16. I want to tell tim that I’ve been trying to join the conversation this week, but I’m seriously having trouble answering the question(s). The problem with the first question – for me, it’s really a fine question, it’s just hard for me – is that I’m not very good at remembering actors’ names. Sure I can remember some of them, but I can’t think of any that I want to see every movie they ever made. Part of the problem is that I just don’t watch that many movies…

    For the second question, I’m going to give it a twist and just tell about one of the most powerful biographies I’ve read. It’s not about a celebrity, but about a civil rights worker in Mississippi during the 50s and early 60s who was murdered in 1963. I read it when I was a teenager and found it very powerful. I re-read it a few years back and still found it very moving. It’s a biography of Medgar Evers, written by his widow: For Us the Living.

    Liked by 2 people

  17. I always intend to read bios by people whose work I love, but have only managed a few – Girls Like Us (re: Joni Mitchell, Carole King, and Carly Simon), and Behind the Scenes – Judy Dench – because it had a lot of photos. And maybe the Pat Conroy Cookbook would count, as it was more text than recipes…


  18. I’ve read at least three autobiographies that surprised me by how interesting and well written they were. The authors were Johnny Cash, Michael Caine and David Niven. In each case I felt the author had not hired some hack journalist to do the writing but was speaking candidly.

    What surprised me? Johnny Cash: both the awful poverty that produced him, plus all the relapses he suffered (the story isn’t as simple or positive as shown in I Walk the Line).

    Michael Caine: once again I was surprised by the poverty of his early years, plus I came to regard him as a truly nice guy who was extremely grateful for his career.

    With David Niven: I was surprised by his skillful storytelling.

    Liked by 1 person

  19. I can’t say I’ve read very many celebrity bios, or perhaps they were just not very memorable. If I were to select a couple to pick up in the future, maybe Henry Fonda and Peter O’Toole. They both had long, interesting careers.

    Liked by 1 person

  20. I love peter o toole and bought his memoirs from him 25 years ago in st paul on a junket he was on but I need to put my hands on it. he was late and spiffed in the words of elwood p dowd but I will bet that was pretty true to his true form.

    dylans chronicles was interesting because he never talks and while he didn’t cover what I would have asked about it was interesting just the same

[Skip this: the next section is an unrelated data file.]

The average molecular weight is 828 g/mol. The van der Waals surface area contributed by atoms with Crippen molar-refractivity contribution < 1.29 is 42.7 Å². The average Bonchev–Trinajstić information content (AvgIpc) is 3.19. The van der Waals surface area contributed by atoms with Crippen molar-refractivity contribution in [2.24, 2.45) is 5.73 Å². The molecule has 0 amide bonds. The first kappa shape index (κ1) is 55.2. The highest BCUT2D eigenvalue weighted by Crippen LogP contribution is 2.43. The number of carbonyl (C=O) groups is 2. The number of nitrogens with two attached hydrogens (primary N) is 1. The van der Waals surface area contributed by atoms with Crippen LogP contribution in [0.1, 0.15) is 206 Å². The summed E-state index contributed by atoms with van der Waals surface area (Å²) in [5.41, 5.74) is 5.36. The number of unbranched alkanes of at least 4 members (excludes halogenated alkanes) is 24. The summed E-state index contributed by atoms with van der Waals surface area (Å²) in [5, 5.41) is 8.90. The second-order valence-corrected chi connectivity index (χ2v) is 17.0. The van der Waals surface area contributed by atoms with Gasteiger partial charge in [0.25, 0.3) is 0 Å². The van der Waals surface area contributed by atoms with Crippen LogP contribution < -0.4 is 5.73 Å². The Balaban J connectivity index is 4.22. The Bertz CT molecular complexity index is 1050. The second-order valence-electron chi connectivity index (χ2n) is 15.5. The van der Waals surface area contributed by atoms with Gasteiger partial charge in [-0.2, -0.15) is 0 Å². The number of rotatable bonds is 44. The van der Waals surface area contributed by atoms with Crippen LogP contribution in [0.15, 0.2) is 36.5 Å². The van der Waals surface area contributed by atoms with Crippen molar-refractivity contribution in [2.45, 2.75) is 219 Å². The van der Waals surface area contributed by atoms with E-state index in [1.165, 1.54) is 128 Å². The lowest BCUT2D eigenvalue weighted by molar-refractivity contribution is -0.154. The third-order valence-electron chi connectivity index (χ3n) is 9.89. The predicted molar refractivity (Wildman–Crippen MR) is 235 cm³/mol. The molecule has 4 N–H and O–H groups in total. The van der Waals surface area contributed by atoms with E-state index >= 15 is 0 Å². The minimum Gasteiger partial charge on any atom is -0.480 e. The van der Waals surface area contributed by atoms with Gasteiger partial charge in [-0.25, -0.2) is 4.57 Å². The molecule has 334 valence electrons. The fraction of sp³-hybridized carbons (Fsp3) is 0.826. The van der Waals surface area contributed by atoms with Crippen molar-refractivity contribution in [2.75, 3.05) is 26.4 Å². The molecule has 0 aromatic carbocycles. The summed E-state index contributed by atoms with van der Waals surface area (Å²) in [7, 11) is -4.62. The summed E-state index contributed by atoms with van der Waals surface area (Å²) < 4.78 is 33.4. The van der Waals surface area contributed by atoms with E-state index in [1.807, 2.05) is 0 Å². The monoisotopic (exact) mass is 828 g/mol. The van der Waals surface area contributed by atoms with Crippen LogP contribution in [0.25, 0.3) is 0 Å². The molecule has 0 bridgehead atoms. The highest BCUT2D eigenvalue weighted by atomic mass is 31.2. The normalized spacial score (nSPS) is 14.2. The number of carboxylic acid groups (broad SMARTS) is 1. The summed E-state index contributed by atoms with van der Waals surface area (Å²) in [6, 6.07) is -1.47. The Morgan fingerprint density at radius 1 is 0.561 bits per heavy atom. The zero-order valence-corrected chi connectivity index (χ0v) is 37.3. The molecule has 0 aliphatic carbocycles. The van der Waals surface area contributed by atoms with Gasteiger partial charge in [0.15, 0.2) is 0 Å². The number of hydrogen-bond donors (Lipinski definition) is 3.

Liked by 1 person

    1. I think a memoir allows the memoirist to be more selective about what they choose to tell. There’s no implied requirement to start at birth or to account for every year and every phase of their life.
      Regarding celebrity autobiographies, or biographies for that matter, it frankly never occurred to me that people actually read those things. I guess I just assumed they were vanity projects.


      1. Maybe I have to take it all back. Although I have no interest in entertainment celebrities, I have read a number of chef memoirs/autobiographies, like Anthony Bordain’s “Kitchen Confidential”, Ruth Reichl’s books, Gabrielle Hamilton’s “Blood, Bones and Butter”, and Bill Buford’s “Heat”. Some enjoy more celebrity than others.

        Liked by 1 person

  21. I’m not crazy about memoirs by “celebrities”. Many of them that I have read are simply recitations of their accomplishments and name dropping. I’d rather have an outsider’s view in the form of a biography!


  22. The most intriguing memoir is the book I just finished reading for the second time: Peter Coyote’s book Sleeping Where I Fall. I’ve mentioned before that I knew Peter in our Grinnell years, 1960-1964. He was a fascinating character then and now. I doubt many better books have been written about the San Francisco counter-revolution years. And while vanity is an issue Peter struggles with, this isn’t remotely a “vanity project” Bill.

    Liked by 1 person

    1. If I hurt Peter’s feelings, I’m sorry. When I hear the term “celebrity biography”, I picture the standard hagiography of some pop culture star of the moment. Of course, everyone likely has a slightly different definition of what “of the moment” means, and also who is included in pop culture. I didn’t mean to assert that anyone prominent in the entertainment industry was inconceivable as an author. Those individuals are no less potentially authorial than any individual in any other line of work.
      Persons engaged in the entertainment industry are welcome to tell any story they like. I may be interested in reading it, especially if the story is not limited to the entertainment industry.

      Liked by 1 person

  23. I haven’t read the Cary Elwes book As You Wish, but perhaps that’s an illustration of the difference between an autobiography and a memoir. My understanding is that it’s more a snapshot of a specific time and encompasses the lives of many people whose paths intersected during that time. Not a biography of Elwes from birth to present.

    Liked by 3 people